How to properly use micellar water and toner?

When trying to determine where micellar water and toner belong in your routine, there are a few key things you should know. Toner lacks the ability to properly bond with impurities and dissolves them, the way micellar water does. However, toners are specially formulated to balance pH levels and infuse active ingredients, whereas micellar waters are not.

What this means essentially, is that micellar water is able to do the work of a cleanser, without requiring a toner to rebalance the skin. You can use micellar water in place of face wash and then skip toner. Unfortunately, the reverse is not true. Toner cannot replace face wash because it isn’t cleansing enough and micellar water cannot replace toner because it won’t properly rebalance the skin after using a traditional face wash.

Micellar water vs toner: What to use according to your skin type?

Whether or not you should use micellar water or toner or both, has everything to do with what type of skin you have and what concerns you want your skincare routine to address. Skin that is sensitive, dry or aging has different needs than combination, oily or acneic skin. Knowing this, you will want to choose products that best support your skin type and build your routine accordingly.

Mature, dry or sensitive skin types can benefit more from using micellar water in place of cleanser, toner or both. Because micellar water is the gentlest of cleansing products, it is able to remove dirt and impurities without irritating sensitive skin or stripping the skin’s protective barrier. Additionally, because micellar water can be left on the skin, it provides added hydration.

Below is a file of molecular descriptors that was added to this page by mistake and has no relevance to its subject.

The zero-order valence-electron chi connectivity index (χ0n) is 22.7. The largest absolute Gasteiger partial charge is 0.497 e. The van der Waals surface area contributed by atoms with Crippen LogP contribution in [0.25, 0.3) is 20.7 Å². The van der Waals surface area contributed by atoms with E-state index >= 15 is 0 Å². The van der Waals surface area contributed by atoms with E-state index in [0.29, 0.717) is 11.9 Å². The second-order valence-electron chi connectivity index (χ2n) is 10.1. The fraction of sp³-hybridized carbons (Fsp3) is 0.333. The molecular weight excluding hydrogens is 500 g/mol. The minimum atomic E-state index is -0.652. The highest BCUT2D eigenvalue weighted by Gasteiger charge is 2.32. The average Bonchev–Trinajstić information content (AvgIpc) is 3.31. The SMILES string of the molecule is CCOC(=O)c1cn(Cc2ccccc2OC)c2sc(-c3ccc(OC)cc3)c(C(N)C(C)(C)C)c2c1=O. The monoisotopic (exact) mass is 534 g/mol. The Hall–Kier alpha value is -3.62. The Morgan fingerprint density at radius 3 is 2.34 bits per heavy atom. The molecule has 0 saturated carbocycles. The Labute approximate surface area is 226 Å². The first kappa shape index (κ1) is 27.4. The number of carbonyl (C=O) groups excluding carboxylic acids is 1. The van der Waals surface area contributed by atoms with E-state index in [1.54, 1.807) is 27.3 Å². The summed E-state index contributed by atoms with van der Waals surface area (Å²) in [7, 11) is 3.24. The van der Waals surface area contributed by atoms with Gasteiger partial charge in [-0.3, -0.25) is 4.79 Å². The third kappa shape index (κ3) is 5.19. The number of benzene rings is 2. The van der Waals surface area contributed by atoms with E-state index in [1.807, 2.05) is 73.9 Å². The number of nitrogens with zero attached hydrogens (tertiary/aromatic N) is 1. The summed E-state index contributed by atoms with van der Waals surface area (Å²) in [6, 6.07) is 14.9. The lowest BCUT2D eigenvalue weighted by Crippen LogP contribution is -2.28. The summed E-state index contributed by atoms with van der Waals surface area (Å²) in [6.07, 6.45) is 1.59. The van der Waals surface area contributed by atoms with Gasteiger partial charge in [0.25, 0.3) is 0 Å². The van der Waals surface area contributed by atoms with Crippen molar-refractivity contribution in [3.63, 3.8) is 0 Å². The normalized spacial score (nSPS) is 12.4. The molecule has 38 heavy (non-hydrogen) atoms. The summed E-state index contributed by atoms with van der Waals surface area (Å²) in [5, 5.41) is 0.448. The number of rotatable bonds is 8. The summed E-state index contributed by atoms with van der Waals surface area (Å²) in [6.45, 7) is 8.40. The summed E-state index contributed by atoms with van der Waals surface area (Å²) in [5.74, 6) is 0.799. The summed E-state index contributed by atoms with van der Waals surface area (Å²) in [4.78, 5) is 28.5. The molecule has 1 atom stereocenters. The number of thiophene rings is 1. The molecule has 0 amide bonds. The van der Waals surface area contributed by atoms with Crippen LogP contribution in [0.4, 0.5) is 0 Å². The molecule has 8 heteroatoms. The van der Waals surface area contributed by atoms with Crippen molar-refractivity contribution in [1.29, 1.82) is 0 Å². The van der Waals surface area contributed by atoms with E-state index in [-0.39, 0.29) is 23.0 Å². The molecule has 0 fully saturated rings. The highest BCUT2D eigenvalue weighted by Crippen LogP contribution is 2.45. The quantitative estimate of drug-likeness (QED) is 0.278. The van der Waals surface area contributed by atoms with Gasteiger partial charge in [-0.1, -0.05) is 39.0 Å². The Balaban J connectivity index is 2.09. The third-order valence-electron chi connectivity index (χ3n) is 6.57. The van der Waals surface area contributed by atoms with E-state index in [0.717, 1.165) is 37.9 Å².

For oily, combination or acne-prone skin, micellar water may not be an adequate substitute for combatting oil, and should not be used in place of a cleanser. A traditional facial wash and toner will have more benefits for deep cleaning, balancing the skin, and preventing breakouts. If you wish to still incorporate micellar water, a good compromise would be to use it as a second cleanse following your regular face wash, but before toner.

If you still feel unsure about which products to use, it’s okay to experiment a bit with micellar water and/or toner in different combinations, in order to find what works best for your skin. Just be sure to be consistent with one routine before switching to another, and check your skin regularly for any differences in reaction. With just a little trial and error, you will be able to find your formula for best results.

Related articles:

Skin Care Fundamentals:Toners by Emma Hobson


Should You Be Using Micellar Water in Your Skin-Care Routine? by Elizabeth Millard


Can Micellar Water Replace Your Whole Skincare Routine? by Christa Joanna Lee


What Is Micellar Water And How Should You Use It? by Rachel Chen


The best way to wash your face, according to dermatologists by Nicole Spector